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The Public Accounts Committee (PAC) must be reformed. Part 2

Thu, 25 Jan 2018 Source: Issah Fuseini

My proposal to parliament on Public Account Committee (PAC) has to do with the modalities and recommendations that are not well implemented. First, the involvement of the Audit Report Implementation Committee (ARIC), intradepartmental unit charged with enforcing the Auditor General's proposals. Section 16(8) of the Internal Audit Agency Act, 2003 (Act 658) also mandate ARIC to implement internal audit recommendations. Yet they are nonexistent in a significant number of Ministry, Department and Agencies (MDAs) and District Assemblies (DAs). Consequently, the findings and recommendations from external and internal audit are not implemented.

Consideration should be given to punitive measures, including withholding allocations meant for public offices which have not established ARIC or failed to implement audit recommendations.

Secondly, I also proposed an amendment to the Financial Administration Act, 2003 (Act 654) to ensure that the Financial Administration Tribunal is established. Section 66(1) of the Act 654 stipulates the establishment of the Financial Administration Tribunal, an independent body with responsibility to enforce Parliament's recommendations on the Auditor General's reports, in theory, this is to complement the work of Audit Report Implementation Committee (ARIC's).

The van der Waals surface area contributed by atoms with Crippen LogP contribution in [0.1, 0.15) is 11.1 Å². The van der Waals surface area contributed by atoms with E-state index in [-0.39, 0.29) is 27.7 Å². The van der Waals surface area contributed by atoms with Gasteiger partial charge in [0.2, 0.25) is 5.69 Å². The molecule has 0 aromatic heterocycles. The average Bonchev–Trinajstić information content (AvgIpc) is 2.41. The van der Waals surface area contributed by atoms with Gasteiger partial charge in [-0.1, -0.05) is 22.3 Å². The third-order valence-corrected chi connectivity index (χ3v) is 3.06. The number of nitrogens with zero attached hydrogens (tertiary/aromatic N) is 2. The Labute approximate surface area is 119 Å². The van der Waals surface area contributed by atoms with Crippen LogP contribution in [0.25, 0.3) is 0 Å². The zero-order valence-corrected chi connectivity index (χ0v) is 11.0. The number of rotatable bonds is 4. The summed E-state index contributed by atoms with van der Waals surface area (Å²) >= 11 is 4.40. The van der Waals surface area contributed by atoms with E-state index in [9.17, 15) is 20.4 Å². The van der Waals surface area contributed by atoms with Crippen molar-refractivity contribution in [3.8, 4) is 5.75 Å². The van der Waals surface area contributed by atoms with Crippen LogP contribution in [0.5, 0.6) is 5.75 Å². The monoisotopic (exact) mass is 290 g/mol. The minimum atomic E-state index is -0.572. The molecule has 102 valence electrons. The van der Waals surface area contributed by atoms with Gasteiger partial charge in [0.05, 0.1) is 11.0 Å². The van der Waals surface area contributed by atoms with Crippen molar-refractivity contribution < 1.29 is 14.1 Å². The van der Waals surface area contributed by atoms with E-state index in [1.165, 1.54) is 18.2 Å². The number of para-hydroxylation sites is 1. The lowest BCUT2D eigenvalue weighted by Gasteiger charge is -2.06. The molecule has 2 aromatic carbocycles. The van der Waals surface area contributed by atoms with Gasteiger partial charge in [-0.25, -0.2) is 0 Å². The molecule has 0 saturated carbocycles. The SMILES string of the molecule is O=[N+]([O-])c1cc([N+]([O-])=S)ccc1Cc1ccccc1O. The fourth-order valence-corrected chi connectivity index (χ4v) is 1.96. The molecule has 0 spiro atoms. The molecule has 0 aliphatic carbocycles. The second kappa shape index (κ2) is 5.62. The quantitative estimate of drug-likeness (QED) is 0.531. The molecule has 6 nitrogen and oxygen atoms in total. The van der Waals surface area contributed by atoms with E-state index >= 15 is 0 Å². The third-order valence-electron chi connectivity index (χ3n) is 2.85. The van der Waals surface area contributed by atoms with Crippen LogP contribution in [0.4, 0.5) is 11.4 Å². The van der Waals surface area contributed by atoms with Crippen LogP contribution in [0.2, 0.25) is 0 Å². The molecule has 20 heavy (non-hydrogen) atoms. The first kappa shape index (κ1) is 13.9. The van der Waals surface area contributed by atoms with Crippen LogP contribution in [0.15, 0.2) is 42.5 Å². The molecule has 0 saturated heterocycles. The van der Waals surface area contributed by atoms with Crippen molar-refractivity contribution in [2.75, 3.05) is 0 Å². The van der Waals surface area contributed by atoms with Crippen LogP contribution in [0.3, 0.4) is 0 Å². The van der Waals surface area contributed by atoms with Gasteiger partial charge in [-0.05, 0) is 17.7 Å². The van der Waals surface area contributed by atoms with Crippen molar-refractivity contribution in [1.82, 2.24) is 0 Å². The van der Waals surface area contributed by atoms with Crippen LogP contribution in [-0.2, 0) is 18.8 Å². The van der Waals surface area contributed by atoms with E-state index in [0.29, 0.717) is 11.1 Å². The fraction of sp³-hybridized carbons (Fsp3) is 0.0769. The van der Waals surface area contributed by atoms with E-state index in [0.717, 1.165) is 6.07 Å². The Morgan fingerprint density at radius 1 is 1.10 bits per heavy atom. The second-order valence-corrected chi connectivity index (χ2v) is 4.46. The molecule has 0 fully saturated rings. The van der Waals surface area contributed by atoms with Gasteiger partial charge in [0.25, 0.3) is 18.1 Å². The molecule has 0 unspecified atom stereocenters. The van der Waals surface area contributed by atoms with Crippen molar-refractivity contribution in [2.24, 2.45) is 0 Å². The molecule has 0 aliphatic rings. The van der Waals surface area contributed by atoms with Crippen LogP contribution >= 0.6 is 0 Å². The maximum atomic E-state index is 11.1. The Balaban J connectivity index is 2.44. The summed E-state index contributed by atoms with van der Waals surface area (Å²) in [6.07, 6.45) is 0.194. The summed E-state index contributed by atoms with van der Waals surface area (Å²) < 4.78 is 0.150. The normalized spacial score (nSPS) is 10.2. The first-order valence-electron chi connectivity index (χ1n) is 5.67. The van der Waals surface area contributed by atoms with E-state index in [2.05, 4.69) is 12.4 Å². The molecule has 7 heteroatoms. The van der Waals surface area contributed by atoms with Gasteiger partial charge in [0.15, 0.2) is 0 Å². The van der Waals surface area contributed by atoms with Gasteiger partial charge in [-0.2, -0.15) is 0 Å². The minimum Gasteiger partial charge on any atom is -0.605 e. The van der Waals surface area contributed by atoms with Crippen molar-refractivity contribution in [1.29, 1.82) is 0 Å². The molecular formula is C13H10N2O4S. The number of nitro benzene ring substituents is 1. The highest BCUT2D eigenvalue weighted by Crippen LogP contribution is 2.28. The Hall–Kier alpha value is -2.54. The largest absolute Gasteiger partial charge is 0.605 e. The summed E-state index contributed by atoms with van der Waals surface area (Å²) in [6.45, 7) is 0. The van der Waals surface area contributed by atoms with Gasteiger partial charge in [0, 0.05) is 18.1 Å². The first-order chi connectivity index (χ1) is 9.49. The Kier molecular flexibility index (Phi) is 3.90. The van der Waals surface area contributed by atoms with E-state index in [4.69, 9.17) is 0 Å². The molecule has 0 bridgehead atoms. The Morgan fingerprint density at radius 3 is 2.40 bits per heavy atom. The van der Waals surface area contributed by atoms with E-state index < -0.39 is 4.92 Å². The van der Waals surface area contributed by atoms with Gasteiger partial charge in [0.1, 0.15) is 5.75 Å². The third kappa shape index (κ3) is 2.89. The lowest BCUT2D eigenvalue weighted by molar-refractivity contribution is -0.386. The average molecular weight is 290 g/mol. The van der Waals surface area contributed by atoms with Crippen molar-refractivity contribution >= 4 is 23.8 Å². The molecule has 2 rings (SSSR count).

What it means is that, the Financial Administration Tribunal (FAT) also has powers to make orders for recovery of monies or other assets owe to the state. The Tribunal, which is granted the enforcement powers of a High Court, comprises a Justice of the High Court (Chairperson), a chartered accountant, and a management accountant or professional value. Act 654, however, hands the responsibility for nominating the Tribunal members to the chief Justice, with the president appointing as it is done with the Special Prosecutor. More than fourteen years after Act 654 was enacted, the Tribunal has not been established.

Some of the key reason for this delay owes to the fact that the judiciary is loath to exercising the power to nominate the Tribunal members, as it considers that to be a non-judicial authority. I strongly recommend that the house amend the financial administration law to remove the judicial link. Parliament could take up the responsibility of nominating the Tribunal members, this is a proposal some senior parliamentarians welcome. Overall, the Financial Administration Tribunal (FAT) could make significant contribution in the important areas of public financial management. Thus its establishment should be a matter of priority.

Columnist: Issah Fuseini